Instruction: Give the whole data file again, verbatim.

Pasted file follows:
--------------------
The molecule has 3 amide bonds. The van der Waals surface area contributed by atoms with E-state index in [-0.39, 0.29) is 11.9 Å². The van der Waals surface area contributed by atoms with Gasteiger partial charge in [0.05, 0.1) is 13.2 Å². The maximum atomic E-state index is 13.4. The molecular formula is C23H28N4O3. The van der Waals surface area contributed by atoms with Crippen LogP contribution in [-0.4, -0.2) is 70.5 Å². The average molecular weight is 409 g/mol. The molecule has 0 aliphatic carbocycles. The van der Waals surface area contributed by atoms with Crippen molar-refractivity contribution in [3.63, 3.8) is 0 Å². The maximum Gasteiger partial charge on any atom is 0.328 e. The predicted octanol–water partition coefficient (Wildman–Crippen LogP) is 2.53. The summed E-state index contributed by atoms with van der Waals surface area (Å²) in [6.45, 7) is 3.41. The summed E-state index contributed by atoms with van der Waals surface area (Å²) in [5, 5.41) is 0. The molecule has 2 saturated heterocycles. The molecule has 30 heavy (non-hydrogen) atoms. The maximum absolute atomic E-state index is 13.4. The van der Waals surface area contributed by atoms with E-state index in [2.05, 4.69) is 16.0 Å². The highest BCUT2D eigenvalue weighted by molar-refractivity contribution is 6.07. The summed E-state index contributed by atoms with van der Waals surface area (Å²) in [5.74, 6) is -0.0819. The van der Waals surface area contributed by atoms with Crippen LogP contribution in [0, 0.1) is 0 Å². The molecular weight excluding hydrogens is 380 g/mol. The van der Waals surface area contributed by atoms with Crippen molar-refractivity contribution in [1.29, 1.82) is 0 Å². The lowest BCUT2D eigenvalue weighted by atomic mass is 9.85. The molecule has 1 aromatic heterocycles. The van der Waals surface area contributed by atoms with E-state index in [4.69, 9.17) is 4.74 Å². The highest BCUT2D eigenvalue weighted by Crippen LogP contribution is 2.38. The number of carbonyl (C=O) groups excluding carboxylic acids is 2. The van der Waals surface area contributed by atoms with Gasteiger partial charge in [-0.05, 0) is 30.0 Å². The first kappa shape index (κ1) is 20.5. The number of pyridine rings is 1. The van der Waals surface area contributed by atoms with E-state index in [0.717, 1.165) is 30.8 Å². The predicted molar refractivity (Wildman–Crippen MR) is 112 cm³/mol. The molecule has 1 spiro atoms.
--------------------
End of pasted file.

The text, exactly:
The molecule has 3 amide bonds. The van der Waals surface area contributed by atoms with E-state index in [-0.39, 0.29) is 11.9 Å². The van der Waals surface area contributed by atoms with Gasteiger partial charge in [0.05, 0.1) is 13.2 Å². The maximum atomic E-state index is 13.4. The molecular formula is C23H28N4O3. The van der Waals surface area contributed by atoms with Crippen LogP contribution in [-0.4, -0.2) is 70.5 Å². The average molecular weight is 409 g/mol. The molecule has 0 aliphatic carbocycles. The van der Waals surface area contributed by atoms with Crippen molar-refractivity contribution in [3.63, 3.8) is 0 Å². The maximum Gasteiger partial charge on any atom is 0.328 e. The predicted octanol–water partition coefficient (Wildman–Crippen LogP) is 2.53. The summed E-state index contributed by atoms with van der Waals surface area (Å²) in [6.45, 7) is 3.41. The summed E-state index contributed by atoms with van der Waals surface area (Å²) in [5, 5.41) is 0. The molecule has 2 saturated heterocycles. The molecule has 30 heavy (non-hydrogen) atoms. The maximum absolute atomic E-state index is 13.4. The van der Waals surface area contributed by atoms with E-state index in [2.05, 4.69) is 16.0 Å². The highest BCUT2D eigenvalue weighted by molar-refractivity contribution is 6.07. The summed E-state index contributed by atoms with van der Waals surface area (Å²) in [5.74, 6) is -0.0819. The van der Waals surface area contributed by atoms with Crippen LogP contribution in [0, 0.1) is 0 Å². The molecular weight excluding hydrogens is 380 g/mol. The van der Waals surface area contributed by atoms with Crippen molar-refractivity contribution in [1.29, 1.82) is 0 Å². The lowest BCUT2D eigenvalue weighted by atomic mass is 9.85. The molecule has 1 aromatic heterocycles. The van der Waals surface area contributed by atoms with E-state index in [4.69, 9.17) is 4.74 Å². The highest BCUT2D eigenvalue weighted by Crippen LogP contribution is 2.38. The number of carbonyl (C=O) groups excluding carboxylic acids is 2. The van der Waals surface area contributed by atoms with Gasteiger partial charge in [-0.05, 0) is 30.0 Å². The first kappa shape index (κ1) is 20.5. The number of pyridine rings is 1. The van der Waals surface area contributed by atoms with E-state index in [0.717, 1.165) is 30.8 Å². The predicted molar refractivity (Wildman–Crippen MR) is 112 cm³/mol. The molecule has 1 spiro atoms.